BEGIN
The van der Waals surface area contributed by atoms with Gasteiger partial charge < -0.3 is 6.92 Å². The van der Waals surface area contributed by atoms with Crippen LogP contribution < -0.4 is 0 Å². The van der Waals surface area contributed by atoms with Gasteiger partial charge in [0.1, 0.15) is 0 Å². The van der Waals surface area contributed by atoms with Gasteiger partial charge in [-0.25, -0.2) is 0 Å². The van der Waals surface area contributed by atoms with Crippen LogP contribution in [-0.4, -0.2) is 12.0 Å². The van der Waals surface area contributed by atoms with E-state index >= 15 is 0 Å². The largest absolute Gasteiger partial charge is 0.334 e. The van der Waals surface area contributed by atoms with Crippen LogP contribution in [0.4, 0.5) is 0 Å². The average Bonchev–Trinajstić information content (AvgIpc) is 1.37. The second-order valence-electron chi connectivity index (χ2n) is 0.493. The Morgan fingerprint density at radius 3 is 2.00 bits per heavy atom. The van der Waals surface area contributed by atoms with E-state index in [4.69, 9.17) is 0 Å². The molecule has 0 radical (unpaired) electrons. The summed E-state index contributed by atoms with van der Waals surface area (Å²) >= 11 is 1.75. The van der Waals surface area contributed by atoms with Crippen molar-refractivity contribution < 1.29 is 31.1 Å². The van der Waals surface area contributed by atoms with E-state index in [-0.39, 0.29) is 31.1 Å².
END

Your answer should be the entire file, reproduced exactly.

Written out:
The van der Waals surface area contributed by atoms with Gasteiger partial charge < -0.3 is 6.92 Å². The van der Waals surface area contributed by atoms with Crippen LogP contribution < -0.4 is 0 Å². The van der Waals surface area contributed by atoms with Gasteiger partial charge in [0.1, 0.15) is 0 Å². The van der Waals surface area contributed by atoms with Gasteiger partial charge in [-0.25, -0.2) is 0 Å². The van der Waals surface area contributed by atoms with Crippen LogP contribution in [-0.4, -0.2) is 12.0 Å². The van der Waals surface area contributed by atoms with E-state index >= 15 is 0 Å². The largest absolute Gasteiger partial charge is 0.334 e. The van der Waals surface area contributed by atoms with Crippen LogP contribution in [0.4, 0.5) is 0 Å². The average Bonchev–Trinajstić information content (AvgIpc) is 1.37. The second-order valence-electron chi connectivity index (χ2n) is 0.493. The Morgan fingerprint density at radius 3 is 2.00 bits per heavy atom. The van der Waals surface area contributed by atoms with E-state index in [4.69, 9.17) is 0 Å². The molecule has 0 radical (unpaired) electrons. The summed E-state index contributed by atoms with van der Waals surface area (Å²) >= 11 is 1.75. The van der Waals surface area contributed by atoms with Crippen molar-refractivity contribution < 1.29 is 31.1 Å². The van der Waals surface area contributed by atoms with E-state index in [-0.39, 0.29) is 31.1 Å².